By following God's plan we can grow together, encouraging each other and coming to trust each other and God so that we can face new situations with increasing confidence, comfortable in each other's company. As Christians we believe that the rewards of living God's way will be far greater than anything we see on earth. Paul, in the letter to the Romans, (8.18) writes 'I think that what we suffer in this life can never be compared to the Glory, as yet unrevealed, which is waiting for us.' No one is saying that by living God's way there will be an end to suffering, suffering in our humanity is a fact of life. But with faith in God, strengthened by a real effort to get to know him as a trusted friend, we are given the power to endure suffering and so need not be anxious about it. In his second letter to the Corinthians Paul speaks of the suffering we face as we grow older, saying these 'troubles which are soon over, though they weigh little, train us for the carrying of a weight of eternal glory which is out of all proportion to them.' (4.17)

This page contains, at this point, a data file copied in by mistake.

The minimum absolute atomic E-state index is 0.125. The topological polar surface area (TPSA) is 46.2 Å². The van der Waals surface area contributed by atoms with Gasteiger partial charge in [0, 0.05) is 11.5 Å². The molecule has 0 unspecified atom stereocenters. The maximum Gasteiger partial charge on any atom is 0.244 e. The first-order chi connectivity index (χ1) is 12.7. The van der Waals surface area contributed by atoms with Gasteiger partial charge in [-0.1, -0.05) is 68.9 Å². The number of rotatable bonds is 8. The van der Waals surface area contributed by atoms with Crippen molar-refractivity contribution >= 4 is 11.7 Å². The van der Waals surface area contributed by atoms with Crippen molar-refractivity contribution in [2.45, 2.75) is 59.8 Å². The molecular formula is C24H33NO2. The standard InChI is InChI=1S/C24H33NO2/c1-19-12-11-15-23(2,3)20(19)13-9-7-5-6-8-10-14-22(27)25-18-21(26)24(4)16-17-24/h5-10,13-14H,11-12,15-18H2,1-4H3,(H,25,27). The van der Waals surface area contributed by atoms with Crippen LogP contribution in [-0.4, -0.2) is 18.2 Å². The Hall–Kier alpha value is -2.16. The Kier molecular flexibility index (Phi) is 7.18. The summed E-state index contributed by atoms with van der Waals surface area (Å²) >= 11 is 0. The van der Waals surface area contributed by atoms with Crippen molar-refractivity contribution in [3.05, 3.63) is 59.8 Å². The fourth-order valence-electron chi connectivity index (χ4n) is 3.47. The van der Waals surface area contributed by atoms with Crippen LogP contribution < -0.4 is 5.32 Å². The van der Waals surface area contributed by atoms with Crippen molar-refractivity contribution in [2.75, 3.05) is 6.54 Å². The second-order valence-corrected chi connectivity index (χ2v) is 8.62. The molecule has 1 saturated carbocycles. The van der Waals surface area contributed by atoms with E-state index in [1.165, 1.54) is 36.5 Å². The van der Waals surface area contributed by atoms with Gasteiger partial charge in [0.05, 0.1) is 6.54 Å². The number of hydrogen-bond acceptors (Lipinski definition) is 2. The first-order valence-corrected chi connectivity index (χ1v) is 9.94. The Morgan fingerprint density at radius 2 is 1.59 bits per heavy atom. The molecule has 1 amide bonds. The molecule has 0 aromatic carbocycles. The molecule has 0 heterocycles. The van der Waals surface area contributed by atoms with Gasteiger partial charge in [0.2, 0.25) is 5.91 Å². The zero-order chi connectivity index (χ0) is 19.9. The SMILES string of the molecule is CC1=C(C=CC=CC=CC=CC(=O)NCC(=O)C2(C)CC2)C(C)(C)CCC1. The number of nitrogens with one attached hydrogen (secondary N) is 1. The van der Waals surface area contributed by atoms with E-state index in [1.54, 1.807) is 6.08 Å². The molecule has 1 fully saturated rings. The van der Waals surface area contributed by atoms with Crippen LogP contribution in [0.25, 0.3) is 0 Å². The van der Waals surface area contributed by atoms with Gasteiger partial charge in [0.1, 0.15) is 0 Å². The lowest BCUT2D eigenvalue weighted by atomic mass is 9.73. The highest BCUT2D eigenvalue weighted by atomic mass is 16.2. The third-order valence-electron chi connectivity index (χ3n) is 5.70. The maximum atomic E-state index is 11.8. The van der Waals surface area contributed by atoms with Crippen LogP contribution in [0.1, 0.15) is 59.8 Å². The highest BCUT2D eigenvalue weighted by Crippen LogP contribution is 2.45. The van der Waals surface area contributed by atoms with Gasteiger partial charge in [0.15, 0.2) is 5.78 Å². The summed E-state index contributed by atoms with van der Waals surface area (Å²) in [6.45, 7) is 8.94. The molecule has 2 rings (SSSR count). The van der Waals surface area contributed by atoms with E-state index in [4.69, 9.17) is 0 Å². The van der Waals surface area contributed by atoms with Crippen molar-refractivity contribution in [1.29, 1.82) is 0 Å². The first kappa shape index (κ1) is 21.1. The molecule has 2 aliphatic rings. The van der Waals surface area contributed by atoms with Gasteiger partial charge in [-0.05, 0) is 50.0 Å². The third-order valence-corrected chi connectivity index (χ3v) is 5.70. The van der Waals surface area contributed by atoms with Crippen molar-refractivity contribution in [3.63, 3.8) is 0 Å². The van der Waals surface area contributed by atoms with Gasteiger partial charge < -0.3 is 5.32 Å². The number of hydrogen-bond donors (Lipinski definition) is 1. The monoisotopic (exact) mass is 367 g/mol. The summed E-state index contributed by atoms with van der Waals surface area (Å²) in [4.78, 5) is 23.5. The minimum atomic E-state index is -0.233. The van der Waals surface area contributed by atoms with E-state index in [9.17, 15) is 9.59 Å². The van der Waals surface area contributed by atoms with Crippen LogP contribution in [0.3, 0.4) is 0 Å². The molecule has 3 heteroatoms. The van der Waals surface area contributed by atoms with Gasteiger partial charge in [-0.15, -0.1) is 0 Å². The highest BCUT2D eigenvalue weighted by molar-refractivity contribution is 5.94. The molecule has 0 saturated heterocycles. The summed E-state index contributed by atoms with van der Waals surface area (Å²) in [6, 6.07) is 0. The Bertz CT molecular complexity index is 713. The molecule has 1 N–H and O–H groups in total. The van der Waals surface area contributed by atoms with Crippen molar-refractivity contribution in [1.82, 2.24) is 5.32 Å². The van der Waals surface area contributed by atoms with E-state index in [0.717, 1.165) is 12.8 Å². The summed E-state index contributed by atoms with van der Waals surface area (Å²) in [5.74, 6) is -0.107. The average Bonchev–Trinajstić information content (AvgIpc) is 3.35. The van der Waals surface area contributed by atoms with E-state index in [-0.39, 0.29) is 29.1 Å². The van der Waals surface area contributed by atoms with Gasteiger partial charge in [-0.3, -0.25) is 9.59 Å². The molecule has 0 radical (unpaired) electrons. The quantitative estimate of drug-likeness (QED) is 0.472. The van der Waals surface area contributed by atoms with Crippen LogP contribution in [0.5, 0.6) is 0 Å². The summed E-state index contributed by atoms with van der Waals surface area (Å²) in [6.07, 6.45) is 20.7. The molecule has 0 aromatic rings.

So for ourselves we can begin to throw off the restraints of anxiety by taking control of our daily lives and deciding to live for God. We can do this because we trust God to provide for us all that we need to live fulfilling lives and strengthen us to endure suffering, and because we have hope in the certainty of a greater glory to be found at the end of our spiritual journey. And in spreading God's love in our relationships we can play our part in reducing anxiety for others, bringing his kingdom to the here and now.